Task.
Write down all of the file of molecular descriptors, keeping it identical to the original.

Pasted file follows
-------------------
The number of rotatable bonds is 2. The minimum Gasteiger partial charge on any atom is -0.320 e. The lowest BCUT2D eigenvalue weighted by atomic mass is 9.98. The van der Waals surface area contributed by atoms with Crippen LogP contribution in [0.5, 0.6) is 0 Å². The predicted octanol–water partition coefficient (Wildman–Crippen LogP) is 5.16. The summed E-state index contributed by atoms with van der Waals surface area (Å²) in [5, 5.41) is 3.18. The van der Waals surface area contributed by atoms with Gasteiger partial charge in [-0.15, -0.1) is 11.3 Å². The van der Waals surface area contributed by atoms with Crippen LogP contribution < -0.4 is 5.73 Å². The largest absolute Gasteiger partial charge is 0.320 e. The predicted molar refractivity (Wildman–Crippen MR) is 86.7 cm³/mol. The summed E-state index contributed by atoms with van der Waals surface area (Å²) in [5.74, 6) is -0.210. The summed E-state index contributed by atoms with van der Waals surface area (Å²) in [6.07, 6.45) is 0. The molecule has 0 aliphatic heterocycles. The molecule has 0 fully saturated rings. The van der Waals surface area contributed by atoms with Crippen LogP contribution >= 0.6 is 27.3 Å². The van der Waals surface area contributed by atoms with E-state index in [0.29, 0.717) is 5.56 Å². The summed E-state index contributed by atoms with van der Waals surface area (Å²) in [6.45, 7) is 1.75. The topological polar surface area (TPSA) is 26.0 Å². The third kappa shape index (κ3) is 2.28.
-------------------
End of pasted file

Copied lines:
The number of rotatable bonds is 2. The minimum Gasteiger partial charge on any atom is -0.320 e. The lowest BCUT2D eigenvalue weighted by atomic mass is 9.98. The van der Waals surface area contributed by atoms with Crippen LogP contribution in [0.5, 0.6) is 0 Å². The predicted octanol–water partition coefficient (Wildman–Crippen LogP) is 5.16. The summed E-state index contributed by atoms with van der Waals surface area (Å²) in [5, 5.41) is 3.18. The van der Waals surface area contributed by atoms with Gasteiger partial charge in [-0.15, -0.1) is 11.3 Å². The van der Waals surface area contributed by atoms with Crippen LogP contribution < -0.4 is 5.73 Å². The largest absolute Gasteiger partial charge is 0.320 e. The predicted molar refractivity (Wildman–Crippen MR) is 86.7 cm³/mol. The summed E-state index contributed by atoms with van der Waals surface area (Å²) in [5.74, 6) is -0.210. The summed E-state index contributed by atoms with van der Waals surface area (Å²) in [6.07, 6.45) is 0. The molecule has 0 aliphatic heterocycles. The molecule has 0 fully saturated rings. The van der Waals surface area contributed by atoms with Crippen LogP contribution >= 0.6 is 27.3 Å². The van der Waals surface area contributed by atoms with E-state index in [0.29, 0.717) is 5.56 Å². The summed E-state index contributed by atoms with van der Waals surface area (Å²) in [6.45, 7) is 1.75. The topological polar surface area (TPSA) is 26.0 Å². The third kappa shape index (κ3) is 2.28.